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Douglas Kondziolka

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Shoji Yomo, Romain Carron, Jean-Marc Thomassin, Pierre-Hugues Roche and Jean Régis

Object

The aim of this study was to perform an accurate analysis of changes in hearing in patients with vestibular schwannoma (VS) who have undergone Gamma Knife surgery (GKS) and distinguish the impact of radiosurgery from the natural course of hearing deterioration due to the tumor itself.

Methods

This study was a retrospective review of prospectively collected patient data. A group of 154 patients with unilateral nonsurgically treated VS was conservatively monitored for more than 6 months and then treated with GKS between July 1997 and September 2005. They were followed up with serial clinical examination, MRI, and audiometry. The annual hearing decrease rate (AHDR) was measured before and after radiosurgery, and the possible prognostic factors for hearing preservation were investigated.

Results

The mean dose prescribed to the tumor margins was 12.1 Gy. The mean radiological follow-up period after GKS was 60 months (range 7–123 months). The tumor control rate was 94.8%, and 8 patients underwent subsequent intervention due to tumor progression. The mean audiological follow-up times before and after GKS were 22 and 52 months, respectively. The mean AHDRs before and after GKS were 5.39 dB/year (95% CI 3.31–7.47 dB/year) and 3.77 dB/year (95% CI 3.13–4.40 dB/year), respectively (p > 0.05). The mean pre- and post-GKS AHDRs in patients who initially had Gardner-Robertson (GR) Class I hearing were −0.57 dB/year (95% CI −2.95 to 1.81 dB/year) and 3.59 dB/year (95% CI 2.52–4.65 dB/year), respectively (p = 0.007). The mean pre- and post-GKS AHDRs in patients who initially had GR Class II hearing were 5.09 dB/year (95% CI 1.36–8.82 dB/year) and 4.98 dB/year (95% CI 3.86–6.10 dB/year), respectively (p > 0.05). A subgroup of 80 patients had both early and late post-intervention AHDR assessment (with early referring to the period from GKS to the assessment closest to the 2-year follow-up point and late referring to the period from that assessment to the most recent one); in these patients, the mean early post-GKS AHDR was 5.86 dB/year (95% CI 4.25–7.50 dB/year) and the mean late post-GKS AHDR was 1.86 dB/year (95% CI 0.77–2.96 dB/year) (p < 0.001). A maximum cochlear dose of less than 4 Gy was found to be the sole prognostic factor for hearing preservation.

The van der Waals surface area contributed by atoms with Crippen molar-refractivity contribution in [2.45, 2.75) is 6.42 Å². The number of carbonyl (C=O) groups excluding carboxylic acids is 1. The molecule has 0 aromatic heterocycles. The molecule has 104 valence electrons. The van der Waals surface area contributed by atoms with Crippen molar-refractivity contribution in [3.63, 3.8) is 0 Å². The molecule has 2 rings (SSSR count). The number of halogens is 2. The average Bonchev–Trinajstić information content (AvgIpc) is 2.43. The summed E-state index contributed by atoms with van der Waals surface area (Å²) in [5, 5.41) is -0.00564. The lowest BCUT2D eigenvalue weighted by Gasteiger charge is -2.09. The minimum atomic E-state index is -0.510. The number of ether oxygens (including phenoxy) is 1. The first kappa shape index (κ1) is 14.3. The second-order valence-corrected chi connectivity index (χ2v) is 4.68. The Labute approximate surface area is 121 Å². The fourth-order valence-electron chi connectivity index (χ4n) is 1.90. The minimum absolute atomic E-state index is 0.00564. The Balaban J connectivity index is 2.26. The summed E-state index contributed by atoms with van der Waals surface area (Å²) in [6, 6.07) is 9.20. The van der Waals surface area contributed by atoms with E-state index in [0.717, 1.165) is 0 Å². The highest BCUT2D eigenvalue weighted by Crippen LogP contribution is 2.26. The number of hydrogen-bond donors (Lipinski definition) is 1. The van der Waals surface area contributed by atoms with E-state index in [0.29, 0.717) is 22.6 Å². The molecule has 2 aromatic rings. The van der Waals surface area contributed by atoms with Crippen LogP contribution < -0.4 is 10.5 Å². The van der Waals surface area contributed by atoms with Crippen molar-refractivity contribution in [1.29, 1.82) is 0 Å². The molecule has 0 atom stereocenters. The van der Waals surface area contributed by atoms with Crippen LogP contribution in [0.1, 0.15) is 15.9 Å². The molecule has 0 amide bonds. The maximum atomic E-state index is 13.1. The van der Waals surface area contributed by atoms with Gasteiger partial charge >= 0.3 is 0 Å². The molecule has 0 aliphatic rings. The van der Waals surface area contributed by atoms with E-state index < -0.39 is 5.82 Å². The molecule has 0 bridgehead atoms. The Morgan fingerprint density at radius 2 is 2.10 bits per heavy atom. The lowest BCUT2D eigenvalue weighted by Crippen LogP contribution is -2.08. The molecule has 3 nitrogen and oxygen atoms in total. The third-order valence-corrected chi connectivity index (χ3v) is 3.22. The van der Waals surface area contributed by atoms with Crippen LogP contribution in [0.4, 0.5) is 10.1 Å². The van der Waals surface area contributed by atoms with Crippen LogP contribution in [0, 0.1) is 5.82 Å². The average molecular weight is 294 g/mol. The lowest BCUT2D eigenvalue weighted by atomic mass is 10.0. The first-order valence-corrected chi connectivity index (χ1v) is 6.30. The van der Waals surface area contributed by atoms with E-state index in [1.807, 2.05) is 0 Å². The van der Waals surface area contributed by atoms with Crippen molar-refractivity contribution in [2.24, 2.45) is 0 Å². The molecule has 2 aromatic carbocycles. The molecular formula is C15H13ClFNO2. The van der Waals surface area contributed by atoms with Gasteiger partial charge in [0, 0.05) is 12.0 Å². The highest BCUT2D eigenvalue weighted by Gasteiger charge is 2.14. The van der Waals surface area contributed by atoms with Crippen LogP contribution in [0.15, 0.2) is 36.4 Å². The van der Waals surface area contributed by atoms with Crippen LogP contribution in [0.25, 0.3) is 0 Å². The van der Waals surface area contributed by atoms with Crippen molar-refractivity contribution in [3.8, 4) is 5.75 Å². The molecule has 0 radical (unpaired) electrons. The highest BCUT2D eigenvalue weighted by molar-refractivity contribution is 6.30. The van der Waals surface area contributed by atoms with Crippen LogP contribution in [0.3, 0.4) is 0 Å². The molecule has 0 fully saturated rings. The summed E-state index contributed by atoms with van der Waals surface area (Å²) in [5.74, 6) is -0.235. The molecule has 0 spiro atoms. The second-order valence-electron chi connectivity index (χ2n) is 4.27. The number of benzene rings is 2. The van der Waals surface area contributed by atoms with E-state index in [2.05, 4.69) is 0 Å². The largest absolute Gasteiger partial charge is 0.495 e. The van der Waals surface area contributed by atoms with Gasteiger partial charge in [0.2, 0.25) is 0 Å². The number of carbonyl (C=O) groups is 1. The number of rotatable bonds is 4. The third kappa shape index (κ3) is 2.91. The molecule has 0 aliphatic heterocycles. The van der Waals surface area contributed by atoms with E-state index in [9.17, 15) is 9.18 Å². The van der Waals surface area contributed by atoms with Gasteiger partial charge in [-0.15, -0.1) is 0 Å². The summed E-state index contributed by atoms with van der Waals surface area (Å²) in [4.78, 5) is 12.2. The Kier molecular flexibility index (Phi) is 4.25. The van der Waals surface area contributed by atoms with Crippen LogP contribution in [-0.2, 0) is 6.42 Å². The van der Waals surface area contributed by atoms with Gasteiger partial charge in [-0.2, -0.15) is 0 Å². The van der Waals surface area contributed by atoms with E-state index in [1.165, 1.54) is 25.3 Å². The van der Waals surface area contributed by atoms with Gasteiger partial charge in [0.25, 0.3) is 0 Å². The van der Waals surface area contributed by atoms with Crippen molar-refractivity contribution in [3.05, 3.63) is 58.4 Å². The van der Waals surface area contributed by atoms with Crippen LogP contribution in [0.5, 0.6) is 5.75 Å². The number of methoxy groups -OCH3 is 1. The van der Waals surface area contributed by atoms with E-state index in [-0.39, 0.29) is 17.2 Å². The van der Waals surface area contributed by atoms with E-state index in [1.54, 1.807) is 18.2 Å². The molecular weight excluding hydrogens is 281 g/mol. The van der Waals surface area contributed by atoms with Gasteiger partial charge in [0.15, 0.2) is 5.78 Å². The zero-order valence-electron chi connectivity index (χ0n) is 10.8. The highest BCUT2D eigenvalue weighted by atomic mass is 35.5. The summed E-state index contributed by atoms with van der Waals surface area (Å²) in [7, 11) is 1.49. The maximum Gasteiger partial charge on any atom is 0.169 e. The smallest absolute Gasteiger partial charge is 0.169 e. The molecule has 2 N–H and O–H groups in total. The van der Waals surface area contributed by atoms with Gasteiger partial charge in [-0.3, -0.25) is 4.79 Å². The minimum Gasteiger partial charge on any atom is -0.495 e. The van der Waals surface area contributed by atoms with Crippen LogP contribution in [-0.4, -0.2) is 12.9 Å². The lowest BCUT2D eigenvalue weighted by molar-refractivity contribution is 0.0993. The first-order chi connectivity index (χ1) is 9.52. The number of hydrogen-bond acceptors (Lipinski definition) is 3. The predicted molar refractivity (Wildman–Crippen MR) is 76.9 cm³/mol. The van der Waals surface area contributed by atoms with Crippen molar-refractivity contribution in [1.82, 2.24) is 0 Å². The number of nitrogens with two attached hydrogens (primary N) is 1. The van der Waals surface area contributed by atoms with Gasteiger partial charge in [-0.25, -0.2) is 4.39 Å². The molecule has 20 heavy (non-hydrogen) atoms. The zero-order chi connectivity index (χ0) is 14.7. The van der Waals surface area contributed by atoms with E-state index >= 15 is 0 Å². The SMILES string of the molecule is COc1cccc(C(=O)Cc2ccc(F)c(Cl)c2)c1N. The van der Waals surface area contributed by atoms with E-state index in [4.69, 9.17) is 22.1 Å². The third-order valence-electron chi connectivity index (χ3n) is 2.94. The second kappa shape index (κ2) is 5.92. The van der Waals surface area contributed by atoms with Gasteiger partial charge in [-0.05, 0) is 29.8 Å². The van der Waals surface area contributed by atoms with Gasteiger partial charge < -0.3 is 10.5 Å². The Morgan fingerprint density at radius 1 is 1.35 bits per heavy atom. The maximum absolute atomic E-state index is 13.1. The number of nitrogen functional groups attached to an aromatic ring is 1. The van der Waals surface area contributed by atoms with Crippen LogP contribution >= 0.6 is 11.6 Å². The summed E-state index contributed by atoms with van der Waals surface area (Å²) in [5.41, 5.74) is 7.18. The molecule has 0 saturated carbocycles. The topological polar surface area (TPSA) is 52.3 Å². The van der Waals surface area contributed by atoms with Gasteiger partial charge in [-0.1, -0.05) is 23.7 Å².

Conclusions

The present study demonstrated the absence of an increase in AHDR after radiosurgery as compared with the preoperative AHDR. There was even a trend indicating a reduction in the annual hearing loss after radiosurgery over the long term. To fully elucidate a possible protective effect of radiosurgery, longer-term follow-up with a larger group of patients will be required.

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Tetsuo Sasaki, Yuichi Nakamura, Shoji Yomo, Yasuyuki Sekiguchi, Kunihiko Kodama, Yozo Ichikawa and Kazuhiro Hongo

A new approach in carotid endarterectomy (CEA) was developed for high carotid artery lesions. With the authors' use of the posterior cervical triangle approach, 20 patients with a high carotid artery lesion were successfully treated with CEA. Accessory nerve palsy in 1 patient and hoarseness in 4 patients were encountered postoperatively as transient complications. There were no permanent procedure-related complications. Although this method has some risks, it is a useful method in CEA for high carotid artery lesions.